Suburban Water Systems (SWS) needed to perform a structural analysis and evaluation of the existing concrete reservoir (R-1) at Plant 129 in West Covina, CA. The plant, located off South Lark Ellen Ave, is comprised of two separate above-ground reservoirs, a newly constructed pump station (2005), and associated piping. Reservoir R-1 is a 120’ diameter, 2.5 MG concrete structure constructed circa 1956. Reservoir R-2 is a newer 170’ diameter, 5.0 MG steel reservoir whose construction date isunknown (assumed circa 1985). When initially constructed around 1956, Reservoir R-1 was designed and constructed below grade. The sequence of construction would have consisted of excavating below the existing ground surface at that time, sloping down the excavations around the perimeter at a 1:1 gradient, constructing the ring foundation, forming and pouring the outer side of the tank wall, and then shotcreting against the outside of the concrete walls. Following construction of the perimeter wall, backfilling was performed with onsite soils. However, with the construction of Reservoir R-2 and more importantly with the construction of the new pump station in 2005, the existing grades around R-1 were lowered exposing a side of the reservoir for approximately half of its circumference. The grades were lowered exposing as much as twenty feet of the concrete wall that was previously below grade.
Although there are no visible signs of structural damage or failure, SWS requested PacRim to perform a structural analysis of the existing concrete reservoir to determine if the removal of soil around the perimeter of the reservoir will have any long term negative impacts to the structural integrity.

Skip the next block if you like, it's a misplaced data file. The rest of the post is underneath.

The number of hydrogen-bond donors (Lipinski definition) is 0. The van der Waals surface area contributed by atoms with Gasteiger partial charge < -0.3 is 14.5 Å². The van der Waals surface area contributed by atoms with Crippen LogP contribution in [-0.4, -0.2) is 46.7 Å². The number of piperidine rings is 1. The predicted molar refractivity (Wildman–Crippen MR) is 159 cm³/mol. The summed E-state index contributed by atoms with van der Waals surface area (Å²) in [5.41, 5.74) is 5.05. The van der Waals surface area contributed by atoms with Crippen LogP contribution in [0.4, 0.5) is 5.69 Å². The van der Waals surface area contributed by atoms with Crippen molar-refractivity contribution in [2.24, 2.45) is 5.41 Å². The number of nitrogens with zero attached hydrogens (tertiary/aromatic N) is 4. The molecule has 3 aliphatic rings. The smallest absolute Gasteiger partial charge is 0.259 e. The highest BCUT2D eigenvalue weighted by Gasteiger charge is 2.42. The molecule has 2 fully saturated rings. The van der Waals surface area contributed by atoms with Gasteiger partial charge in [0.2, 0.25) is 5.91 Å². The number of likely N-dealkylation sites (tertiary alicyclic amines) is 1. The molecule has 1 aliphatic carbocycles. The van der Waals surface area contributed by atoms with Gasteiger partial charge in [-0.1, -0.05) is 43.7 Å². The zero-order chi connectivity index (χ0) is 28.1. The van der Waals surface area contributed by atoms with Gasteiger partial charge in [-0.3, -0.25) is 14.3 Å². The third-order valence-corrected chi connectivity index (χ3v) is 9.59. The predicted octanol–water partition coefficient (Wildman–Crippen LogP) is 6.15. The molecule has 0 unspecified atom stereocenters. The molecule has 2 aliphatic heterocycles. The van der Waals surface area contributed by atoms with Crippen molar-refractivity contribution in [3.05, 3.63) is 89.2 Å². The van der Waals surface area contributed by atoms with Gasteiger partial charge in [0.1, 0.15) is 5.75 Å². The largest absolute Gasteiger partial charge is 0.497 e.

PacRim made an engineering judgment and determination of the as-built material properties for the purpose of structural analysis. Assessing the material structural parameters requires determining a statistical or empirical “aging” reduction factor to apply to the material strength of the 60 year old reservoir. Based on current guidelines for assessing similar existing structures and materials, the reduced structural material strength was used in verifying the adequacy of structural member capacities based on computed demands of the structural analysis.
PacRim analyzed the existing structure, including service and dynamic loading conditions. Dynamic loading includes convective and impulsive inertial forces created during a seismic event, and was determined using methodology outlined in ANSI/AWWA D-110 standard and site geotechnical information. PacRim identified potential deficiencies related to the reservoir’s global stability due to overturning and sliding, structural member and foundation capacity and approximate remaining service life.
Upon the completion of the structural evaluation study in Task B, PacRim provided retrofit alternatives to provide stabilization of the reservoir and increase its overall lifespan. Service life of the structure can be increased by renewing regions of the structure under maximum distress.